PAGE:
Paul Krugman has called this smear of Perlstein “grotesque,” but the New York Times media article by Alexandra Alter called Shirley’s complaints “the most serious accusations” against Perlstein, without bothering to contact any experts who could easily point out that they aren’t serious at all.

I’ve written extensively about the issue of plagiarism, and even defended Alan Dershowitz against charges of plagiarism. I haven’t read Perlstein’s book, but nothing cited by Shirley’s lawyer comes even close to plagiarism. The worst thing Perlstein is guilty of might be using the same words “festooned” and “dissolving” as Shirley did in describing a couple of scenes. It’s not plagiarism, it’s paraphrasing, and it’s commonly used to describe the atmosphere at a historical event, where you want to be as accurate as possible without losing the narrative in a string of quotes from historians.

This whole controversy apparently started with a complete misunderstanding by Shirley about Perlstein’s decision to place endnotes online rather than in the physical book. According to Shirley’s lawyer: “After realizing the book contained no bibliography, footnotes, end notes or other citations, Mr. Shirley initiated an exchange of e-mail messages in which Mr. Perlstein confessed to making a ‘principled decision’ to omit them because he thought they were ‘useless except for show.’”

Of course, Perlstein didn’t omit the endnotes and citations; he put them on his website, laboriously including links to every possible primary and secondary source. But Shirley (whose credibility in recounting these conversations is obviously questionable) mistakenly believed that Perlstein had utilized Shirley’s book as a key reference without attribution, and then Perlstein bragged to him about how he thinks citations are “useless.” Anyone who glances at the thousands of citations for Perlstein’s book can see how absurd this idea is.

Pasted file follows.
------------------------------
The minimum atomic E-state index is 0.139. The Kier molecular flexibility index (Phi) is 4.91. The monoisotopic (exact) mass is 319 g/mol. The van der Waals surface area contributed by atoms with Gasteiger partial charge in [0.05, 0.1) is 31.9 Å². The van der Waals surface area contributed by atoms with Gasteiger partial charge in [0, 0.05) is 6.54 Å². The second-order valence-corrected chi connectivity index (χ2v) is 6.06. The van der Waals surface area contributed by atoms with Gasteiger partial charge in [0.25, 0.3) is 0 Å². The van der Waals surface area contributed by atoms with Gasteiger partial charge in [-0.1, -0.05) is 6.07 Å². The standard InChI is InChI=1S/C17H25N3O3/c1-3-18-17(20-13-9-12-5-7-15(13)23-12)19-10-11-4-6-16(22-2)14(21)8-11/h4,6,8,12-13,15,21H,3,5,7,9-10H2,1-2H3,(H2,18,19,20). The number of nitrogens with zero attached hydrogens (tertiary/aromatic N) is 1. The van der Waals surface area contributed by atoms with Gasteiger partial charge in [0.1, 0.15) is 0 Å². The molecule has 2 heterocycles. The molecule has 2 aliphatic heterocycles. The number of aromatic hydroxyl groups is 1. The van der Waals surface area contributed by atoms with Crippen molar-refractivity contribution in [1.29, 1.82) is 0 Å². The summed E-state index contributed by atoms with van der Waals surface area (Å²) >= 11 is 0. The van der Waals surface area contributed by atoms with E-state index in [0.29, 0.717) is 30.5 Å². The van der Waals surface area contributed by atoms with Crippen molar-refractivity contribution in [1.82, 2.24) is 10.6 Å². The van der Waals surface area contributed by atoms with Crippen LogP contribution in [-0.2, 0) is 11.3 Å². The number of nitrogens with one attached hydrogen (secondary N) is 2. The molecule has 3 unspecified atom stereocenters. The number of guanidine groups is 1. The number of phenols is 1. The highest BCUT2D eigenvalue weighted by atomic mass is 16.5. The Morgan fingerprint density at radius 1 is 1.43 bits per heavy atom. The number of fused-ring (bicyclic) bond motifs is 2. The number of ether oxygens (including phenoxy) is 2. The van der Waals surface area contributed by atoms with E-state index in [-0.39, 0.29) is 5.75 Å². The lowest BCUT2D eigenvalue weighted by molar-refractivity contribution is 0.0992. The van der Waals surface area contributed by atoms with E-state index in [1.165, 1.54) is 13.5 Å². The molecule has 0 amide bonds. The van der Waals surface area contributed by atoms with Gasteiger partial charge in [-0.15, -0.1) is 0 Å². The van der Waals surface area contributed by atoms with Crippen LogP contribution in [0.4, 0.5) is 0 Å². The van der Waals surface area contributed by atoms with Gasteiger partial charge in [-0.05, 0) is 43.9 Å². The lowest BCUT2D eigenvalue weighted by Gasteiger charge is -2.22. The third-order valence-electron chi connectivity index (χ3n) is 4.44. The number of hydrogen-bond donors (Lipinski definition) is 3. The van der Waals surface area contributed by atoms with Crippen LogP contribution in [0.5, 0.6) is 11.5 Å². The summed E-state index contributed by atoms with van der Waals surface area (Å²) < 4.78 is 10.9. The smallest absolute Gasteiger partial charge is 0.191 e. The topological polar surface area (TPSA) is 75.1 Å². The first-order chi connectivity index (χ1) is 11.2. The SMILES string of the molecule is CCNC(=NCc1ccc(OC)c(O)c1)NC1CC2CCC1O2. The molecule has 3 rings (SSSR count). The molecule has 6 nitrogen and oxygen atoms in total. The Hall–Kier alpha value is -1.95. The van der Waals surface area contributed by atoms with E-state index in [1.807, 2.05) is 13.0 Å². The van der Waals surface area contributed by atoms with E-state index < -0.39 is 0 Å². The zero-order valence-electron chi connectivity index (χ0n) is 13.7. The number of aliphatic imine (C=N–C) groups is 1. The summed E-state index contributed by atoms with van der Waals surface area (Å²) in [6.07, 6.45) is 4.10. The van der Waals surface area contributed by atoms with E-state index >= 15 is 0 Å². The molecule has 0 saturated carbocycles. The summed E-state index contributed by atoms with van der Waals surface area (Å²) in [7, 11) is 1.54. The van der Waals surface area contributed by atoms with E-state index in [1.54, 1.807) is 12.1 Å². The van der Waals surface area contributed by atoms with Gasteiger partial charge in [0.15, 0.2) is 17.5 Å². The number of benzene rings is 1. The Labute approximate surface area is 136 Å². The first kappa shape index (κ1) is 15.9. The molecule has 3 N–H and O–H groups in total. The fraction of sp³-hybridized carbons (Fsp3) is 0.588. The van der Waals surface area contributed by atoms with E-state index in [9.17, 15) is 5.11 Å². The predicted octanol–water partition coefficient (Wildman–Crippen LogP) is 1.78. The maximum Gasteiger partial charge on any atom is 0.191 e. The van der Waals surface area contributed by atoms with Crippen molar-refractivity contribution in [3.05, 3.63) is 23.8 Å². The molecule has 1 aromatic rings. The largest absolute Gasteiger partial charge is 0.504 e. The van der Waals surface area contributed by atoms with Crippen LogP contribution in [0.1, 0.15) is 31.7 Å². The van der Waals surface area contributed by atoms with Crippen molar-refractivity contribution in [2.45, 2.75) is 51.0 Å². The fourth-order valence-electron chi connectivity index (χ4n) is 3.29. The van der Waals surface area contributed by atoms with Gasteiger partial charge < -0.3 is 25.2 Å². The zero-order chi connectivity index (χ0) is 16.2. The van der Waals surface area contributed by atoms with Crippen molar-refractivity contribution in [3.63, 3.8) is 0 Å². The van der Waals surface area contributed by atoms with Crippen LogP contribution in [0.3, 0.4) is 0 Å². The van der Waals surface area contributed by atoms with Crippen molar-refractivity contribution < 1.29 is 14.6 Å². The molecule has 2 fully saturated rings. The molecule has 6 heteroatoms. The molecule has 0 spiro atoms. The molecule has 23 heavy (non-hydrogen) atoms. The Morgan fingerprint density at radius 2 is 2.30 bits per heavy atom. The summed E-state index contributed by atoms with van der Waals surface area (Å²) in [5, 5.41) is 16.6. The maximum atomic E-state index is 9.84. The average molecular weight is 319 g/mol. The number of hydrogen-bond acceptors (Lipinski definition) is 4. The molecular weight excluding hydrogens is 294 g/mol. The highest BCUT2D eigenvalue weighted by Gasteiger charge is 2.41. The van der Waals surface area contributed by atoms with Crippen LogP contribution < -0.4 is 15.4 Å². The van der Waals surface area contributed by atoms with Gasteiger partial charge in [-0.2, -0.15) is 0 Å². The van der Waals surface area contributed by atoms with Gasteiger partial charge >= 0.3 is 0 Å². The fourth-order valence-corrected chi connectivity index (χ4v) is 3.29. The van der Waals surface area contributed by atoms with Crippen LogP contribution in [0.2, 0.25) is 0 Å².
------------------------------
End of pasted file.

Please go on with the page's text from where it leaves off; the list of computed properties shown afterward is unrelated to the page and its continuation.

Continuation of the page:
And then Shirley apparently deluded himself into thinking that Perlstein’s entire concept of writing a book about Reagan had been stolen, along with much of its content, from Shirley’s own book. According to David Weigel at Slate, “It did not matter to Shirley that Perlstein had put citations online.”

That’s a shocking admission, because it matters a great deal. Online citations are a perfectly legitimate means of sourcing—in fact, Perlstein’s approach is superior to conventional footnoting because it allows readers to click on many of his sources and read the original work themselves, which is hardly the tactic of a plagiarist. Yet Fred Barnes at the Weekly Standard lies to his readers by declaring that “there are no footnotes in Perlstein’s book.”

Of course, Shirley’s lawyer eventually did figure out that Perlstein’s endnotes were online. But by that point, he already had a job to do, and so claimed that the many citations of Shirley in the endnotes were just further proof of theft:

Mr. Perlstein’s source notes also establish just how important Reagan’s Revolution was to him as he wrote The Invisible Bridge. Indeed, we think it is unlikely that Mr. Perlstein even could have completed his book without Mr. Shirley’s book.
The idea that Perlstein could not have finished his book without Shirley is completely laughable. In fact, Perlstein was extremely gracious in his book to Shirley, thanking him in the acknowledgements for saving him “3.76 months of work.” All historians utilize the work of those who preceded them, and 3.76 months is a rather small proportion of the time Perlstein spent on this book. A simple glance at Perlstein’s thousands of endnotes shows how extensive his research was, and what a small proportion of the work relied upon Shirley’s book. It’s ludicrous to imagine that Perlstein’s in-depth critique of Reagan is nothing more than the theft of a hagiography by a conservative hack.